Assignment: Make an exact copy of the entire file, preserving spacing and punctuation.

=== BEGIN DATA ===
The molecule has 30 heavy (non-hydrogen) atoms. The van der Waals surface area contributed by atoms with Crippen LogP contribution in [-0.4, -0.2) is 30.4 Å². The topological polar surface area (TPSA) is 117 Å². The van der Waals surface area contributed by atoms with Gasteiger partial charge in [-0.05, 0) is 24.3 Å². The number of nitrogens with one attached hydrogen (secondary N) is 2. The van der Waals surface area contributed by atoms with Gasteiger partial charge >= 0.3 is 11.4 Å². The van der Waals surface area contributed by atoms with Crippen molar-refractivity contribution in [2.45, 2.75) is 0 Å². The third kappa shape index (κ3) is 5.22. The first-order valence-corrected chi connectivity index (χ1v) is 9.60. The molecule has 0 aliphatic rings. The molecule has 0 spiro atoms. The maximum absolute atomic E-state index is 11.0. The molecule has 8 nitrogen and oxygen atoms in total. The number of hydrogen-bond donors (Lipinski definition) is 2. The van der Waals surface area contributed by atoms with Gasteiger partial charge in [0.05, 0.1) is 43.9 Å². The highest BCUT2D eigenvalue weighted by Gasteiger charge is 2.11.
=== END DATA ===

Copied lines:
The molecule has 30 heavy (non-hydrogen) atoms. The van der Waals surface area contributed by atoms with Crippen LogP contribution in [-0.4, -0.2) is 30.4 Å². The topological polar surface area (TPSA) is 117 Å². The van der Waals surface area contributed by atoms with Gasteiger partial charge in [-0.05, 0) is 24.3 Å². The number of nitrogens with one attached hydrogen (secondary N) is 2. The van der Waals surface area contributed by atoms with Gasteiger partial charge >= 0.3 is 11.4 Å². The van der Waals surface area contributed by atoms with Crippen molar-refractivity contribution in [2.45, 2.75) is 0 Å². The third kappa shape index (κ3) is 5.22. The first-order valence-corrected chi connectivity index (χ1v) is 9.60. The molecule has 0 aliphatic rings. The molecule has 0 spiro atoms. The maximum absolute atomic E-state index is 11.0. The molecule has 8 nitrogen and oxygen atoms in total. The number of hydrogen-bond donors (Lipinski definition) is 2. The van der Waals surface area contributed by atoms with Gasteiger partial charge in [0.05, 0.1) is 43.9 Å². The highest BCUT2D eigenvalue weighted by Gasteiger charge is 2.11.